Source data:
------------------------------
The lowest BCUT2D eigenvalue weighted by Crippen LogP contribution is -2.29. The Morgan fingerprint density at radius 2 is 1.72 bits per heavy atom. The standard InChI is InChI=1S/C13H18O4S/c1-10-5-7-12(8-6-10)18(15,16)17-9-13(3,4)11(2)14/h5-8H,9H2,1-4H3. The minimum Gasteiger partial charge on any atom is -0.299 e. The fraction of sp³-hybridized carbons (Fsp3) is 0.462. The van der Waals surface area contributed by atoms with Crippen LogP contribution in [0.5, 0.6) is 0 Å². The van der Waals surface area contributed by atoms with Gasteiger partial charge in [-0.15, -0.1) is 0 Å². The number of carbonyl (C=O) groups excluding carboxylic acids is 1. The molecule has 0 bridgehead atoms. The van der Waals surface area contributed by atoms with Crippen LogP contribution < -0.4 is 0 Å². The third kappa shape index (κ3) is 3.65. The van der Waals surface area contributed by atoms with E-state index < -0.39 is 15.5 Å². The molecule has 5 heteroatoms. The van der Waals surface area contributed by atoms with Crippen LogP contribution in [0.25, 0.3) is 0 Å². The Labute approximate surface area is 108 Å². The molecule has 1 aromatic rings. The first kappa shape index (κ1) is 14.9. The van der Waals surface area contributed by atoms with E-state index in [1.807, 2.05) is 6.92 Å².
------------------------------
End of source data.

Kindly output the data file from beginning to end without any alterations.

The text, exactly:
The lowest BCUT2D eigenvalue weighted by Crippen LogP contribution is -2.29. The Morgan fingerprint density at radius 2 is 1.72 bits per heavy atom. The standard InChI is InChI=1S/C13H18O4S/c1-10-5-7-12(8-6-10)18(15,16)17-9-13(3,4)11(2)14/h5-8H,9H2,1-4H3. The minimum Gasteiger partial charge on any atom is -0.299 e. The fraction of sp³-hybridized carbons (Fsp3) is 0.462. The van der Waals surface area contributed by atoms with Crippen LogP contribution in [0.5, 0.6) is 0 Å². The van der Waals surface area contributed by atoms with Gasteiger partial charge in [-0.15, -0.1) is 0 Å². The number of carbonyl (C=O) groups excluding carboxylic acids is 1. The molecule has 0 bridgehead atoms. The van der Waals surface area contributed by atoms with Crippen LogP contribution < -0.4 is 0 Å². The third kappa shape index (κ3) is 3.65. The van der Waals surface area contributed by atoms with E-state index < -0.39 is 15.5 Å². The molecule has 5 heteroatoms. The van der Waals surface area contributed by atoms with Crippen LogP contribution in [0.25, 0.3) is 0 Å². The Labute approximate surface area is 108 Å². The molecule has 1 aromatic rings. The first kappa shape index (κ1) is 14.9. The van der Waals surface area contributed by atoms with E-state index in [1.807, 2.05) is 6.92 Å².